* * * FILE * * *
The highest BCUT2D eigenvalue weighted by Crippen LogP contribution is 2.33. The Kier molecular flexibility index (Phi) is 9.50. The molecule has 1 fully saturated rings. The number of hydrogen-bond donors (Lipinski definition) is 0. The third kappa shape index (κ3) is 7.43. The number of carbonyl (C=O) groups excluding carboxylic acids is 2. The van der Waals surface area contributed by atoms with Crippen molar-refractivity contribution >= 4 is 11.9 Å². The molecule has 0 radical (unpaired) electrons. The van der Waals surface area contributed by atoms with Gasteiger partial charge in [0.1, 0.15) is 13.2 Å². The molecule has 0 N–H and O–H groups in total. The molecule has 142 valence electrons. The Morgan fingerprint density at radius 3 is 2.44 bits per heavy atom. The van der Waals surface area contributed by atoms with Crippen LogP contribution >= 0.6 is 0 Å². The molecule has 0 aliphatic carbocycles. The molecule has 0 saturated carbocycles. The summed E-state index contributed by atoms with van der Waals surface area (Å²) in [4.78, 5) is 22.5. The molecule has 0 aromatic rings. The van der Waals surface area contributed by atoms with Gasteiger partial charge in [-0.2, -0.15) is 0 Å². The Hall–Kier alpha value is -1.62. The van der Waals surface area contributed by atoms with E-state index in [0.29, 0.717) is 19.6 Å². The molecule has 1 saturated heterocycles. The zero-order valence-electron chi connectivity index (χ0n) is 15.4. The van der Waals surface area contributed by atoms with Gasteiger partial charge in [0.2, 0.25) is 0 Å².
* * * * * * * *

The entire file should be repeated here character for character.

The highest BCUT2D eigenvalue weighted by Crippen LogP contribution is 2.33. The Kier molecular flexibility index (Phi) is 9.50. The molecule has 1 fully saturated rings. The number of hydrogen-bond donors (Lipinski definition) is 0. The third kappa shape index (κ3) is 7.43. The number of carbonyl (C=O) groups excluding carboxylic acids is 2. The van der Waals surface area contributed by atoms with Crippen molar-refractivity contribution >= 4 is 11.9 Å². The molecule has 0 radical (unpaired) electrons. The van der Waals surface area contributed by atoms with Gasteiger partial charge in [0.1, 0.15) is 13.2 Å². The molecule has 0 N–H and O–H groups in total. The molecule has 142 valence electrons. The Morgan fingerprint density at radius 3 is 2.44 bits per heavy atom. The van der Waals surface area contributed by atoms with Crippen LogP contribution >= 0.6 is 0 Å². The molecule has 0 aliphatic carbocycles. The molecule has 0 saturated carbocycles. The summed E-state index contributed by atoms with van der Waals surface area (Å²) in [4.78, 5) is 22.5. The molecule has 0 aromatic rings. The van der Waals surface area contributed by atoms with Gasteiger partial charge in [-0.2, -0.15) is 0 Å². The Hall–Kier alpha value is -1.62. The van der Waals surface area contributed by atoms with E-state index in [0.29, 0.717) is 19.6 Å². The molecule has 1 saturated heterocycles. The zero-order valence-electron chi connectivity index (χ0n) is 15.4. The van der Waals surface area contributed by atoms with Gasteiger partial charge in [0.2, 0.25) is 0 Å².